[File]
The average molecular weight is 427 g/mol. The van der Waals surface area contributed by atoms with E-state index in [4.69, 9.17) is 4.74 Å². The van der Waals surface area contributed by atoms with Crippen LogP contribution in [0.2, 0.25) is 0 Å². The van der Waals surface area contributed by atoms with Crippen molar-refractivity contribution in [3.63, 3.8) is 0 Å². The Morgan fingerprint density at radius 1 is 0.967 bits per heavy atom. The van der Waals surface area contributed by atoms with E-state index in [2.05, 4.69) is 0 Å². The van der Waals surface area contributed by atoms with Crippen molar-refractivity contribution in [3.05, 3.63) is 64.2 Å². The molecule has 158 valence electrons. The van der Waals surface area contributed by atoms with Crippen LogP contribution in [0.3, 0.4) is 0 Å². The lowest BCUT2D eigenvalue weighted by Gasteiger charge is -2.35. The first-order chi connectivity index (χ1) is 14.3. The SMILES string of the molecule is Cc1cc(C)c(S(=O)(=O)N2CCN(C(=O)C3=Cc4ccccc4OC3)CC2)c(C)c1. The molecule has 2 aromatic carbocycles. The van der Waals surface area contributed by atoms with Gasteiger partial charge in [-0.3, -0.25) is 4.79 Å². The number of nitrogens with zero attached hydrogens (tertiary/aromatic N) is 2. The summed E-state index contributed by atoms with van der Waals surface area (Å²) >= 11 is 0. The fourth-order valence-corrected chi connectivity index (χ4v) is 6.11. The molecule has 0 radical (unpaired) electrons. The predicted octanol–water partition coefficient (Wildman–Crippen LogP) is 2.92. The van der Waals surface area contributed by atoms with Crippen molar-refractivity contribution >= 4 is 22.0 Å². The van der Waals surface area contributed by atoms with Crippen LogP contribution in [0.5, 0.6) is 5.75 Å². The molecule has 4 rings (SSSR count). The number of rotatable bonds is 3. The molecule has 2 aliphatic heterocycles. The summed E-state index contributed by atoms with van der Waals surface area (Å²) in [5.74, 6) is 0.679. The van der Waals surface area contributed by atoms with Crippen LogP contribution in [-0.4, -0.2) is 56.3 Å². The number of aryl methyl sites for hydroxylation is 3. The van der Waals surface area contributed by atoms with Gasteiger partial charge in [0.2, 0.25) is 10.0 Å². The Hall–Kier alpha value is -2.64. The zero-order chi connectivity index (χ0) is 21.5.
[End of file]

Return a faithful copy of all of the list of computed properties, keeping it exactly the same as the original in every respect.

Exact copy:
The average molecular weight is 427 g/mol. The van der Waals surface area contributed by atoms with E-state index in [4.69, 9.17) is 4.74 Å². The van der Waals surface area contributed by atoms with Crippen LogP contribution in [0.2, 0.25) is 0 Å². The van der Waals surface area contributed by atoms with Crippen molar-refractivity contribution in [3.63, 3.8) is 0 Å². The Morgan fingerprint density at radius 1 is 0.967 bits per heavy atom. The van der Waals surface area contributed by atoms with E-state index in [2.05, 4.69) is 0 Å². The van der Waals surface area contributed by atoms with Crippen molar-refractivity contribution in [3.05, 3.63) is 64.2 Å². The molecule has 158 valence electrons. The van der Waals surface area contributed by atoms with Crippen LogP contribution in [0.3, 0.4) is 0 Å². The lowest BCUT2D eigenvalue weighted by Gasteiger charge is -2.35. The first-order chi connectivity index (χ1) is 14.3. The SMILES string of the molecule is Cc1cc(C)c(S(=O)(=O)N2CCN(C(=O)C3=Cc4ccccc4OC3)CC2)c(C)c1. The molecule has 2 aromatic carbocycles. The van der Waals surface area contributed by atoms with Gasteiger partial charge in [-0.3, -0.25) is 4.79 Å². The number of nitrogens with zero attached hydrogens (tertiary/aromatic N) is 2. The summed E-state index contributed by atoms with van der Waals surface area (Å²) >= 11 is 0. The fourth-order valence-corrected chi connectivity index (χ4v) is 6.11. The molecule has 0 radical (unpaired) electrons. The predicted octanol–water partition coefficient (Wildman–Crippen LogP) is 2.92. The van der Waals surface area contributed by atoms with Crippen molar-refractivity contribution >= 4 is 22.0 Å². The van der Waals surface area contributed by atoms with Crippen LogP contribution in [0.5, 0.6) is 5.75 Å². The molecule has 4 rings (SSSR count). The number of rotatable bonds is 3. The molecule has 2 aliphatic heterocycles. The summed E-state index contributed by atoms with van der Waals surface area (Å²) in [5.74, 6) is 0.679. The van der Waals surface area contributed by atoms with Crippen LogP contribution in [-0.4, -0.2) is 56.3 Å². The number of aryl methyl sites for hydroxylation is 3. The van der Waals surface area contributed by atoms with Gasteiger partial charge in [0.2, 0.25) is 10.0 Å². The Hall–Kier alpha value is -2.64. The zero-order chi connectivity index (χ0) is 21.5.